Eskimo Mythology - The Eskimo's World
( Originally Published Early 1900's )
There is probably no people on the globe more isolated in their character and their life than are the Eskimo. Their natural home is to the greater part of mankind one of the least inviting regions of the earth, and they have held it for centuries with little rivalry from other races. It is the coastal region of the Arctic Ocean from Alaska to Labrador and from Labrador to the north of Greenland: inlandward it is bounded by frozen plains, where even the continuous day of Arctic summer frees only a few inches of soil; seaward it borders upon icy waters, solid during the long months of the Arctic night.
The caribou and more essentially the seal are the two animals upon which the whole economy of Eskimo life depends, both for food and for bodily covering; the caribou is hunted in summer, the seal is the main reliance for winter. But the provision of a hunting people is never certain; the seasonal supply of game is fluctuating; and the Eskimo is no stranger to starvation. His is not a green world, but a world of whites and greys, shot with the occasional splendours of the North. Night is more open to him than the day; he is acquainted with the stars and death is his familiar.
"Our country has wide borders; there is no man born has travelled round it; and it bears secrets in its bosom of which no white man dreams. Up here we live two different lives; in the Summer, under the torch of the Warm Sun; in the Winter, under the lash of the North Wind. But it is the dark and the cold that make us think most. And when the long Darkness spreads itself over the country, many hidden things are revealed, and men's thoughts travel along devious paths " (quoted from "Blind Ambrosius," a West Greenlander, by Rasmussen, The People of the Polar North, p. 219).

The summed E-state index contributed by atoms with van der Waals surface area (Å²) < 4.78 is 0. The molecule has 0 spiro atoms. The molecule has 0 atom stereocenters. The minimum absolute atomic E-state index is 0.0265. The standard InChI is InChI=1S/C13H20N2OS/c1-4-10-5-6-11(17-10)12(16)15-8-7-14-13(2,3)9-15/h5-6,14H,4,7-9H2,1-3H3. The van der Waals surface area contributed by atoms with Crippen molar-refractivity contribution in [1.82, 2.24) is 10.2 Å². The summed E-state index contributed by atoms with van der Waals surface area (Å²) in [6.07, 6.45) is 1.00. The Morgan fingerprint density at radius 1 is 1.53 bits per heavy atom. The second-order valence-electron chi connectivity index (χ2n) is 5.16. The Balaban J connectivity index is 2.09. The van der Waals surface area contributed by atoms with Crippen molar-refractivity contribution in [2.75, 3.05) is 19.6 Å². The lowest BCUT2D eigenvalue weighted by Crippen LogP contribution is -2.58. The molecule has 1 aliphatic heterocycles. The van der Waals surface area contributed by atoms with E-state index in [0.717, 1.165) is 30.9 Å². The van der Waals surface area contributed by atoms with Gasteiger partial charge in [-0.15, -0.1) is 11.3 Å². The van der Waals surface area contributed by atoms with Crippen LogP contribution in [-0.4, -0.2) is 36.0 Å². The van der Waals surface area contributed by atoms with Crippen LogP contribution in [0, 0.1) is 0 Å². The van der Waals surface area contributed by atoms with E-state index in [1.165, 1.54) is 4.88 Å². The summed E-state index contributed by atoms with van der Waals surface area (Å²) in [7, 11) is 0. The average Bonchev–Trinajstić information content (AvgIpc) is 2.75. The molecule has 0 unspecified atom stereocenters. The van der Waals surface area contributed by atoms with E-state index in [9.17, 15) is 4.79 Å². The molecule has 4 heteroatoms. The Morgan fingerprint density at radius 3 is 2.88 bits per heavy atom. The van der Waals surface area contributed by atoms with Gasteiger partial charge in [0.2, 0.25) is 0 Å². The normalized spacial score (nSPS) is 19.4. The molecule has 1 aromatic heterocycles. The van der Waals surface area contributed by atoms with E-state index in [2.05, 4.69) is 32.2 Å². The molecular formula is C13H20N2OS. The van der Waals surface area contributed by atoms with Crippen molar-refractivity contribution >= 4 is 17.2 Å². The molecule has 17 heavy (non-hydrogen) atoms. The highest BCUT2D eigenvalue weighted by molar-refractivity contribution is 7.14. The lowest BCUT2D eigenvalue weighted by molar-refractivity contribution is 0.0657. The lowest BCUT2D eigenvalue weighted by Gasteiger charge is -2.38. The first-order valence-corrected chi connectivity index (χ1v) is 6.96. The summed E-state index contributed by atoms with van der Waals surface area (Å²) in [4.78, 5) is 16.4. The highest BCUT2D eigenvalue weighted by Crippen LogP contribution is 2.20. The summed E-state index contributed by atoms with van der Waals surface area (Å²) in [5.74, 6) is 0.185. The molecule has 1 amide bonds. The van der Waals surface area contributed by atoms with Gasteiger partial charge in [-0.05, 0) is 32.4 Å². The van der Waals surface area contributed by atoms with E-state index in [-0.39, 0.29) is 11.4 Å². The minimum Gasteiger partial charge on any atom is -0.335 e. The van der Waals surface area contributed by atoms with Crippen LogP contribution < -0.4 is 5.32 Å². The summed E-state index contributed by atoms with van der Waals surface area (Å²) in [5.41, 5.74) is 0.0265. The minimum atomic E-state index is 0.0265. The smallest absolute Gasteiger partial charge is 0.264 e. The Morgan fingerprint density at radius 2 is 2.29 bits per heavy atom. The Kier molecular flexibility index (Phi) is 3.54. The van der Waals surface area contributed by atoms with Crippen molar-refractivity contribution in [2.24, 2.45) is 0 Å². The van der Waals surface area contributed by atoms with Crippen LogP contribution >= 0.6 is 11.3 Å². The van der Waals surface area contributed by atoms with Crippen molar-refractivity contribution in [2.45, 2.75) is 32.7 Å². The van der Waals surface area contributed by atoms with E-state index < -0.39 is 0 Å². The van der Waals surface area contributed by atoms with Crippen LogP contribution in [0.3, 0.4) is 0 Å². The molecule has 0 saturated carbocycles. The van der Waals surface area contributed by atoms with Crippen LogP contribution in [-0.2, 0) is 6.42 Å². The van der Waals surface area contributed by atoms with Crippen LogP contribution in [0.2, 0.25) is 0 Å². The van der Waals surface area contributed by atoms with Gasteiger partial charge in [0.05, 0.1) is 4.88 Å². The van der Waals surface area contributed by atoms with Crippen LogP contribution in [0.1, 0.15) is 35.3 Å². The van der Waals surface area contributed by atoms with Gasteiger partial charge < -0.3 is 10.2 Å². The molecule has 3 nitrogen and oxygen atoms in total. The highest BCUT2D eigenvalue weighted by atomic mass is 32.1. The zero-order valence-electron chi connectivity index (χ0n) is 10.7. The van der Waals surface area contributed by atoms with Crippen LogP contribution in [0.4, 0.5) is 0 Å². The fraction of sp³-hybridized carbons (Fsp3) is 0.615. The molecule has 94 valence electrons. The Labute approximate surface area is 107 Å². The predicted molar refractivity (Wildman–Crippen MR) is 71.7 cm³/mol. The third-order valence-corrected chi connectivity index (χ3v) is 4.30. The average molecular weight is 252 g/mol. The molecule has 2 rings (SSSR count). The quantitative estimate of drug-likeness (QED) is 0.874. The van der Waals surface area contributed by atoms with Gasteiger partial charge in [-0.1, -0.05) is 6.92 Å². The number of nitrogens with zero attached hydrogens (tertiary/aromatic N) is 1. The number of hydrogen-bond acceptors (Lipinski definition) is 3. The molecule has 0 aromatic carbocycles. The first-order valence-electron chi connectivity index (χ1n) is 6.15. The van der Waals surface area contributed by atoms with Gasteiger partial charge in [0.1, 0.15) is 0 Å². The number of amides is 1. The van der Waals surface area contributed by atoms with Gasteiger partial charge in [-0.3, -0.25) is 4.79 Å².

The religious and mythical ideas, of the Eskimo wear the hues of their life. They are savages, easily cheered when food is plenty, and when disheartened oppressed rather by a blind helplessness than by any sense of ignorance or any depth of thought. Their social organization is loose; their law is strength; their differences are settled by blood feuds; a kind of unconscious indecency characterizes the relations of the sexes; but they have the crude virtues of a simply gregarious people — ready hospitality, willingness to share, a lively if fitful affectionateness, a sense of fun. They are given to singing and dancing and tale-telling; to magic and trance and spirit-journeys. Their adventures in real life are grim enough, but these are outmatched by their flights of fancy. As their life demands, they are rapacious and ingrained huntsmen; and perhaps the strongest trait of their tales is the succession of images reflecting the intimate habits of a people whose every member is a butcher — blubber and entrails and warm blood, bones and the foulness of parasites and decay: these replace the tenderer images suggested to the minds of peoples who dwell in flowered and verdured lands.